Given the increasing amount of anthropogenically induced underwater sound into the marine environment, a better understanding of the impact of impulsive underwater sound on marine life is needed. This study tackles the impact of impulsive sound, related to pile-driving activities for offshore wind energy development, on the mortality, stress and condition of post-larval and juvenile European sea bass Dicentrarchus labrax.
A ‘worst-case scenario’ field experiment was carried out on board of a piling vessel, exposing 68 and 115 days post hatching (dph) (<2 g wet weight) to the sound generated during 1.5 hours of pile-driving. The number of strikes ranged from 1740 to 3070, with a single strike sound exposure level between 181 and 188 dB re 1µPa².s, resulting in cumulative sound exposure levels ranging from 215 to 222dB re 1µPa².s. Immediate and long-term survival of the exposed fish was high and comparable to the control groups. Although not significant, control fish had elevated whole-body cortisol levels (31.7± 12 ng/g fish) compared to unhandled fish (5±3.7 ng/g fish) which reflects the impact of handling, transport and reduced appetite on board the piling vessel. Fish exposed to pile driving had high whole-body cortisol levels (87±50 ng/g fish), thereby confirming that pile driving is perceived as an acoustic stressor. Furthermore a 50 % reduction in the oxygen consumption rates is observed in the exposed fish compared to the control fish. Lactate level remained unchanged between exposed, control and unhandled fish. Together these results might suggest a reduction in motility, whether this is involuntary immobility or strategic freezing is unclear. Back in the lab, the fish were held under optimal lab conditions over a 30-day period with no differences in length, weight and condition. Overall, a strong stress response is observed during the pile driving exposure but has no long term detrimental effects, at least not under laboratory conditions. During the sound exposure, the lower energy levels might negatively affect the general alertness, anti-predator response and activity levels, making the fish vulnerable.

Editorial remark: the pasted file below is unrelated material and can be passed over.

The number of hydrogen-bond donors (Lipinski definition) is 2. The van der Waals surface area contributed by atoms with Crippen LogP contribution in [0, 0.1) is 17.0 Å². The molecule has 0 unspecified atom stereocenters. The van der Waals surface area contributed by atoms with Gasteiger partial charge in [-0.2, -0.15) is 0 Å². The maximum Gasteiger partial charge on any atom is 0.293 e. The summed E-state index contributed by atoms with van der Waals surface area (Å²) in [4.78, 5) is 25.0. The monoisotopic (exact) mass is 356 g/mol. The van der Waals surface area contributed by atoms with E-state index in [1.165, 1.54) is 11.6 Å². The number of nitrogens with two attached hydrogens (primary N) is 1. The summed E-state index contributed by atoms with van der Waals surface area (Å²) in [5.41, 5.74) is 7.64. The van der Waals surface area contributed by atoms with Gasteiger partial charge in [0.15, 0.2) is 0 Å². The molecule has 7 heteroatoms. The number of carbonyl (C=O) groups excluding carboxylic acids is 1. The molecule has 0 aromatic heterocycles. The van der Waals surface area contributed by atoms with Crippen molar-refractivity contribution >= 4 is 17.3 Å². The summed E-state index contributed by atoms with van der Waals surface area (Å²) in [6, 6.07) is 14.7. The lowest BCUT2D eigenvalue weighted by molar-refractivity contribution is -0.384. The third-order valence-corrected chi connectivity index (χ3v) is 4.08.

Laboratory experiments with the larvaebrator and a SIG sparker, operated in seismic research were used to compare stress responses with the in situ experiment.